Reclaiming 22 Days and 3 HoursImage
6373 nicotine delivery devices not used - $1,278.48 retained earnings.
NTAP!
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johnnynonic
Joined: 18 Dec 2008, 23:58

02 Jan 2006, 22:09 #27

from above.....

"I have to say that the number of seconds I still want a cigarette in a day is usually zero. It doesn't cross my mind, I don't remember to remember it anymore, if that makes sence. When I think about smoking, it is usually because somebody reminds me of that, for example by smoking. But thinking about smoking does necessarily mean wanting to smoke." Triin
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John (Gold)
Joined: 18 Dec 2008, 23:57

24 May 2006, 23:56 #28

A Most Intense Dependency

Thinking about going grocery shopping and experiencing hunger pains are two different things. ImageYes, they can both happen at the same time but most often they don't. This very moment, you're here in the quitting store, stocking up on insights, thinking deeply about the topic of smoking but are you experiencing a crave. Maybe, but probably not.

A ten cigarette per day nicotine smoker, who smoked for ten years and averaged 8 puffs per cigarette has had a cigarette touch their lips 292,000 times, has tasted their burning cigarette's 4,000 hot particles and gases 292,000 times and has sucked nicotine deep into their lungs 292,000 times. Eight to ten seconds later they sensed nicotine arImagerive in their brain. Yes, 292,000 times - eighty times per day. How well do you know your name? How many times each day do you say or write your name?

Albeit chemical, our dependency upon smoking or using oral nicotine may have been the most intense relationship we've ever known. We're told that nicotine may be the most perfectly designed drug of addiction ever. When we anticipate a human hug or actually get one, we get a shot of dopamine. That "aaah" reward sensation. The same happens when we anticipate or eat an anticipated food, when we anticipate accomplishment or complete a non-routine task.

ImageWhen anticipation or the excited event actually occurs the firing rate of millions of dopamine neurons in our midbrain increase from their normal baseline rate of about 4 bursts per second to as much as 25 bursts per second (25 Hz) depending upon the intensity of the stimulus. Entirely by chance the nicotine molecule fit into brain neuron receptors designed to receive acetylcholine (the a4b2 sub-type). Like your TV channel changer, it's the brain's conductor of an entire orchestra of neurochemicals, including initiating the flow of dopamine.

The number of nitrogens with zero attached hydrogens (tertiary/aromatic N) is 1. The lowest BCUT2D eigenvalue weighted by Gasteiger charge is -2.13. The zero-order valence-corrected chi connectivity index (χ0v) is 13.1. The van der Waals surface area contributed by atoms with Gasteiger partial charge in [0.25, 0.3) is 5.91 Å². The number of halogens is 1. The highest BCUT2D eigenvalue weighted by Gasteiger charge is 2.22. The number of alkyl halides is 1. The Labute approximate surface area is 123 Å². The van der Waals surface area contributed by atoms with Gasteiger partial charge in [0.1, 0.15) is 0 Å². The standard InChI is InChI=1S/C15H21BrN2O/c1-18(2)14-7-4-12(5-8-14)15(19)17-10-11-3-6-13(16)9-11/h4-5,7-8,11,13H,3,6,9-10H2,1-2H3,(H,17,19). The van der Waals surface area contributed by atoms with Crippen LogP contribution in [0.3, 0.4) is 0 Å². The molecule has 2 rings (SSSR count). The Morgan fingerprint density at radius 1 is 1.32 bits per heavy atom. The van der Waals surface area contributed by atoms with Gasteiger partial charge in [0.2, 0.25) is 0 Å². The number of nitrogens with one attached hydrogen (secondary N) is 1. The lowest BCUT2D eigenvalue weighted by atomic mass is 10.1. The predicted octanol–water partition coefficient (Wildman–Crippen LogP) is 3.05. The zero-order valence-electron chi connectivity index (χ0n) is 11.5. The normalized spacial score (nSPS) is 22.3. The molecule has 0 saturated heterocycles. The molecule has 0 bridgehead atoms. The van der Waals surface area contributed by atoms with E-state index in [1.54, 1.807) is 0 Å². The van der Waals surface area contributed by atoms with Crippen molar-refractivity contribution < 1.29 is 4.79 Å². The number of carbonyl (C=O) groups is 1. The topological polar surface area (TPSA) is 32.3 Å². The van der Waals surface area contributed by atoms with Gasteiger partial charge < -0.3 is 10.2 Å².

We've read research reports here at Freedom indicating that the key Image difference in using nicotine to steal dopamine versus having its flow controlled by life is that unlike the "aaah" sensation that comes from anticipating or receiving a nice cool glass of refreshing water when thirsty, the dopamine released by nicotine doesn't quickly get cleaned up. That's right, one of the "orchestra" of neurochemicals controlled by acetylcholine is the dopamine killjoy enyzme MAO B. With almost no MAO B, nicotine produced dopamine gets to linger on much longer.

We're not here to become ex-user neurochemists. But it's important to appreciate how nicotine is so gripping that through the hacking, coughing and the six shades of green that often came with that first nasty tasting puff, we each quickly started making excuses as to why we came back for more.

We're told that half of all our brother and sisters in bondage are not arresting their dependency prior to costing themselves an average of 13 to 14 years of life. What we've each done in staying nicotine free is pretty darn special. To think about a relationship that was this gripping, this intense and, yes, extremely dependency dependable is entirely normal. The imposter nicotine and its control of neurochemicals as diverse as adrenaline and MAO B may have made everything from the need for and "aaah" associated with eating a hardy breakfast or a child's loving embrace take a neurochemical backseat in life.

Nicotine dependency recovery can be one of the most glorious adventures we'll ever make if we'll only allow ourselves to not be afraid of the self-beauty that our mind's dependency has so deeply suppressed. AlloImagew yourself to see, feel, smell, taste, hear and imagine the beauty gradually unfolding within.

Melissa (Toast) just shared with me the fact that she hasn't had a crave in years. My last crave was in December 2001 but then again we may both experience one tomorrow. But through all that I have never once seen someone smoking a cigarette, especially on television or in movies, when I didn't think about the topic.

We will never promise you that you will not think about where you spent all those years but we can promise that with each passing day the challenges, if any, will gradually grow fewer, shorter in duration and generally less intense.
Still just one overriding principle, one that will always remain our common bond, no nicotine today, Never Take Another Puff, Patch, Dip, **** or Chew!


Breathe deep, hug hard, live long,


John (Gold x7)
Last edited by John (Gold) on 20 Mar 2009, 20:16, edited 1 time in total.
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crissycrost
Joined: 07 Jan 2009, 19:05

26 Jun 2006, 08:01 #29

Thanks Sal...You're the best. I think you must have been reading my mind tonight.

I'm so glad that even though I still sometimes think about a cigarette, I never want one anymore.
Christy - Free and Healing for Twenty Eight Days, 22 Hours and 52 Minutes, while extending my life expectancy 1 Day and 4 Hours, by avoiding the use of 347 nicotine delivery devices that would have cost me $86.96.
My Quit Date: May 27, 2006 9:00 PM
Last edited by crissycrost on 20 Mar 2009, 20:16, edited 1 time in total.
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JoeJFree Gold
Joined: 18 Dec 2008, 23:57

30 Oct 2006, 08:55 #30

Last edited by JoeJFree Gold on 20 Mar 2009, 19:55, edited 1 time in total.